This is today’s major dilemma: no “civilization” has succeeded in imposing itself on all others. This ideal dream that “our civilization” is the most advanced stage in the development of humankind has proven to show its own limits.
Nowadays we are able to state with full legitimacy and certainty that there is no such thing as a “civilization superior” to others, that the ultimate destiny of humankind is not about succeeding in the creation of a new “universal civilization”, but that we live as one sole humankind where “multiple civilizations” coexist.
Ultimately, the goal is not so much to create an “ideal civilization”, i.e., a “final civilization”, but to make contributions based on the numerous positive inputs of multiple civilizations, elements, principles, values, customs, creations, artworks, scientific discoveries, etc. In other words, one sole humankind that feels proud as it moves towards the future, with respect and solidarity among diverse cultures and civilizations.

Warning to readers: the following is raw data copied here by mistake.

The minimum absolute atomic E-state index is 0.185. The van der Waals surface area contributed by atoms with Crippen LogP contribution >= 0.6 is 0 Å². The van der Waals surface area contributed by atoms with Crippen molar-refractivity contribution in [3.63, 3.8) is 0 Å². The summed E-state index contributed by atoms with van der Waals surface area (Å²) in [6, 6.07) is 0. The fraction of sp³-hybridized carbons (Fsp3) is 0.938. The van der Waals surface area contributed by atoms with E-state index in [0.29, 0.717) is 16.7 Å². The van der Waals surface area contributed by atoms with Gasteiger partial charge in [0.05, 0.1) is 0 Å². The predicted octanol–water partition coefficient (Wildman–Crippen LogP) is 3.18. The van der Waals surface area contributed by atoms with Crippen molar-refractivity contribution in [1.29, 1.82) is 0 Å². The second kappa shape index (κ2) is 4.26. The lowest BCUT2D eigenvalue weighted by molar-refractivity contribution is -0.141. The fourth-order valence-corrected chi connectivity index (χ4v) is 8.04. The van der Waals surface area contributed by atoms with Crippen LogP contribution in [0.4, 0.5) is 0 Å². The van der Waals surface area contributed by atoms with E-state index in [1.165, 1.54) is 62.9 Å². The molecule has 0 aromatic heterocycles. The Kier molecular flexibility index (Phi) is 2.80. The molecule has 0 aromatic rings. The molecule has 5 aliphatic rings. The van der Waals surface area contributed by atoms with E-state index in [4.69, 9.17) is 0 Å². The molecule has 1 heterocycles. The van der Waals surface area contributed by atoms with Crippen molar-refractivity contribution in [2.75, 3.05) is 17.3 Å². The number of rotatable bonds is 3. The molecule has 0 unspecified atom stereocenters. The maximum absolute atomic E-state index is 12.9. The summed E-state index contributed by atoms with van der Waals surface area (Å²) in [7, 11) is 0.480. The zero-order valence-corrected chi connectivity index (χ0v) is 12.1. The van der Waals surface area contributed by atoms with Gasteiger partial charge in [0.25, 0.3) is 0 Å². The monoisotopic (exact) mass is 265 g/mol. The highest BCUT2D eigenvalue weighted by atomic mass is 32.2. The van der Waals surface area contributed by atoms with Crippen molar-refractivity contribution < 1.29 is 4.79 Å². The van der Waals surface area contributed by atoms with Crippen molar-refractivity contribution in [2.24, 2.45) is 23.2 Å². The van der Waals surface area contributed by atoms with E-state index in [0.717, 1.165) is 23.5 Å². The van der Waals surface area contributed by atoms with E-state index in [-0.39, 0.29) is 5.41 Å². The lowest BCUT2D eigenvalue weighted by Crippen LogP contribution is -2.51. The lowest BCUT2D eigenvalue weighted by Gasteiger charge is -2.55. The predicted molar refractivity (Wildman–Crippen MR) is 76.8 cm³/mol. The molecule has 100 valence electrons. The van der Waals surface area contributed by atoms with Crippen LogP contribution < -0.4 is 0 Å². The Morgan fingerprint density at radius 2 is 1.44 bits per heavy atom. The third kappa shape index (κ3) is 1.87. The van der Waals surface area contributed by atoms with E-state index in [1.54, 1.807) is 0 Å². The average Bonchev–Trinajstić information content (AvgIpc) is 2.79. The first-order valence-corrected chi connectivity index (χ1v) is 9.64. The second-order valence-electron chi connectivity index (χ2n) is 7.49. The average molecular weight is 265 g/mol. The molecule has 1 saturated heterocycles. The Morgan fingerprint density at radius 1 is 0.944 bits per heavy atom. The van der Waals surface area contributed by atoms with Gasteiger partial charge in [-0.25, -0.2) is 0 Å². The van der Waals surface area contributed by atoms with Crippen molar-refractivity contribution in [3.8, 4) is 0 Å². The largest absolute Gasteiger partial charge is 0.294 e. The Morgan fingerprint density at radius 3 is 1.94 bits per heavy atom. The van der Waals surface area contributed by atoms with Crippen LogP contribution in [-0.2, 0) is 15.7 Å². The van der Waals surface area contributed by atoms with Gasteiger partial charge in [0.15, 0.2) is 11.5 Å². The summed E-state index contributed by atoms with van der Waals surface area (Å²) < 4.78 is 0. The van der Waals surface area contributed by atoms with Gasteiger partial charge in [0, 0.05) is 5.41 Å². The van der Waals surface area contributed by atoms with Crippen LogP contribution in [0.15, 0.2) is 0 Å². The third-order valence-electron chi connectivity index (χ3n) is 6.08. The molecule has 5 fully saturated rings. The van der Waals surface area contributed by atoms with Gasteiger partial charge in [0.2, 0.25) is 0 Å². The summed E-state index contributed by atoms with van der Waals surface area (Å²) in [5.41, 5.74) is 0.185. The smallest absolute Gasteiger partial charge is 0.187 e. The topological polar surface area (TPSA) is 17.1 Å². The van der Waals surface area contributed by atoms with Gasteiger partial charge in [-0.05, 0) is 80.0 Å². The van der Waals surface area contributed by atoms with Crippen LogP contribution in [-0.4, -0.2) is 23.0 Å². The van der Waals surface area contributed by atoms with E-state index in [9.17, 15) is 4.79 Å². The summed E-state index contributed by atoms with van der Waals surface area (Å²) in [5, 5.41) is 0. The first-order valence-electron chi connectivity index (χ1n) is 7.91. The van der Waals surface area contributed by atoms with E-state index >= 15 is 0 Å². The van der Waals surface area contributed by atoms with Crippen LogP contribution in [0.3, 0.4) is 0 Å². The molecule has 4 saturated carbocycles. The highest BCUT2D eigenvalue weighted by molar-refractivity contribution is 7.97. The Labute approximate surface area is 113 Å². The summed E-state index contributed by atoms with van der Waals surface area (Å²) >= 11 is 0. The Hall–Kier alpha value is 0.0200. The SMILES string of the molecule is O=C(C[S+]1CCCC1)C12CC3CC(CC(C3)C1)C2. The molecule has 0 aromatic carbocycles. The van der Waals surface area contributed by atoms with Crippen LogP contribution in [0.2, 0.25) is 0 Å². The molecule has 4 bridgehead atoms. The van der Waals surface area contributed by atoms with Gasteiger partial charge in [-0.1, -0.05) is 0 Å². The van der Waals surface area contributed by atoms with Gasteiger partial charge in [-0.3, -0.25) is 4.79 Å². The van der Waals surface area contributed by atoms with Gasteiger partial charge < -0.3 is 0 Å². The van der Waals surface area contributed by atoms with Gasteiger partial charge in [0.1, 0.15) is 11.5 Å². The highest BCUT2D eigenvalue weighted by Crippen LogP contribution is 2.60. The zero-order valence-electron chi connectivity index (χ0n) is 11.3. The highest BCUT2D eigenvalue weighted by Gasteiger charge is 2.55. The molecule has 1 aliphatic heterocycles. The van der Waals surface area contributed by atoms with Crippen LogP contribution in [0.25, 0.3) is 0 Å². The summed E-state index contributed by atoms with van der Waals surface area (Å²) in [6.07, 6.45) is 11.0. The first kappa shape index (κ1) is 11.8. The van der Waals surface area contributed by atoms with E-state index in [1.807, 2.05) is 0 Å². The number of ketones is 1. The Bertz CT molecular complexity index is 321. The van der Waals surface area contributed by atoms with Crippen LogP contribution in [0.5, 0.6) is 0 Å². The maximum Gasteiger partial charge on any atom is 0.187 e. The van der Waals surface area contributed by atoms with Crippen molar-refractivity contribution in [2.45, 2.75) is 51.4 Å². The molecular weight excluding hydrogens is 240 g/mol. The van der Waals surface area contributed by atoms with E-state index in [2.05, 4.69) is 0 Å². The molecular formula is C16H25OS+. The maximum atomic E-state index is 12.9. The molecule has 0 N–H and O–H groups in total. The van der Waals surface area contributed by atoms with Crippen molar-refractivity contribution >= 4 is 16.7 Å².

The 21st century will be known as the century marking the end of imposition and dominion of one block or vision over others. The 21st century must become the century of cooperation, respect, and collective construction of a better world.
In this first third of the 21st century, it is not the supremacy of two or three powers that is at stake, but the survival of the planet and of humanity.